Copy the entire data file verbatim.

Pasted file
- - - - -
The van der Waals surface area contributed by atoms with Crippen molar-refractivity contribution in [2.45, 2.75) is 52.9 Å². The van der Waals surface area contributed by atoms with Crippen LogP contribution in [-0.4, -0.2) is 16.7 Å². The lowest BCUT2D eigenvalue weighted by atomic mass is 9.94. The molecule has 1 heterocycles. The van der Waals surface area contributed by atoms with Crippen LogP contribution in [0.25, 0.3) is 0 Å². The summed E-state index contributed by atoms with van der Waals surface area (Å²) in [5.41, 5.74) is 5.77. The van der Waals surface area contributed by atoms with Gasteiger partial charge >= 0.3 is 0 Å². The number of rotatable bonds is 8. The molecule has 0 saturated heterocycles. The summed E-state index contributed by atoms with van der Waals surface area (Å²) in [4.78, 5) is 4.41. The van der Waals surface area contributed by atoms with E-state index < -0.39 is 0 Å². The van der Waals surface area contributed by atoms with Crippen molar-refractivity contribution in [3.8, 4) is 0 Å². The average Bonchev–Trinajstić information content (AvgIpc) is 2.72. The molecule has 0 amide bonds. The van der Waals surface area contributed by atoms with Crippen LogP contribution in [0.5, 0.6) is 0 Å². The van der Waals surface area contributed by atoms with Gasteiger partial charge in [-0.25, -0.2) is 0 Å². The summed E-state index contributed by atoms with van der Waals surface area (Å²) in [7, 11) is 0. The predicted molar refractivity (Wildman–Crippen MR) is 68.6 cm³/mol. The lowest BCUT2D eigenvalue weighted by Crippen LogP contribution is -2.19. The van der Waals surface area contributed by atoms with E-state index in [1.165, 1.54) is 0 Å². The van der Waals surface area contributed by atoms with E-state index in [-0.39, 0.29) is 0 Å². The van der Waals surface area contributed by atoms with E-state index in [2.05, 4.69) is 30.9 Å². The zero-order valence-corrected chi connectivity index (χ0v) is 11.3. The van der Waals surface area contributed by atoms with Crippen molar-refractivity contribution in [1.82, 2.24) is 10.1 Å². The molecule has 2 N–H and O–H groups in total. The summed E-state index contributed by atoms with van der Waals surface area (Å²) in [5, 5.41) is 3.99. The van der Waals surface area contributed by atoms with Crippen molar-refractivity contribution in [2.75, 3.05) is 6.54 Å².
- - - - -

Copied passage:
The van der Waals surface area contributed by atoms with Crippen molar-refractivity contribution in [2.45, 2.75) is 52.9 Å². The van der Waals surface area contributed by atoms with Crippen LogP contribution in [-0.4, -0.2) is 16.7 Å². The lowest BCUT2D eigenvalue weighted by atomic mass is 9.94. The molecule has 1 heterocycles. The van der Waals surface area contributed by atoms with Crippen LogP contribution in [0.25, 0.3) is 0 Å². The summed E-state index contributed by atoms with van der Waals surface area (Å²) in [5.41, 5.74) is 5.77. The van der Waals surface area contributed by atoms with Gasteiger partial charge >= 0.3 is 0 Å². The number of rotatable bonds is 8. The molecule has 0 saturated heterocycles. The summed E-state index contributed by atoms with van der Waals surface area (Å²) in [4.78, 5) is 4.41. The van der Waals surface area contributed by atoms with E-state index < -0.39 is 0 Å². The van der Waals surface area contributed by atoms with Crippen molar-refractivity contribution in [3.8, 4) is 0 Å². The average Bonchev–Trinajstić information content (AvgIpc) is 2.72. The molecule has 0 amide bonds. The van der Waals surface area contributed by atoms with Crippen LogP contribution in [0.5, 0.6) is 0 Å². The van der Waals surface area contributed by atoms with Gasteiger partial charge in [-0.25, -0.2) is 0 Å². The summed E-state index contributed by atoms with van der Waals surface area (Å²) in [7, 11) is 0. The predicted molar refractivity (Wildman–Crippen MR) is 68.6 cm³/mol. The lowest BCUT2D eigenvalue weighted by Crippen LogP contribution is -2.19. The van der Waals surface area contributed by atoms with E-state index in [1.165, 1.54) is 0 Å². The van der Waals surface area contributed by atoms with E-state index in [-0.39, 0.29) is 0 Å². The van der Waals surface area contributed by atoms with E-state index in [2.05, 4.69) is 30.9 Å². The zero-order valence-corrected chi connectivity index (χ0v) is 11.3. The van der Waals surface area contributed by atoms with Crippen molar-refractivity contribution in [1.82, 2.24) is 10.1 Å². The molecule has 2 N–H and O–H groups in total. The summed E-state index contributed by atoms with van der Waals surface area (Å²) in [5, 5.41) is 3.99. The van der Waals surface area contributed by atoms with Crippen molar-refractivity contribution in [2.75, 3.05) is 6.54 Å².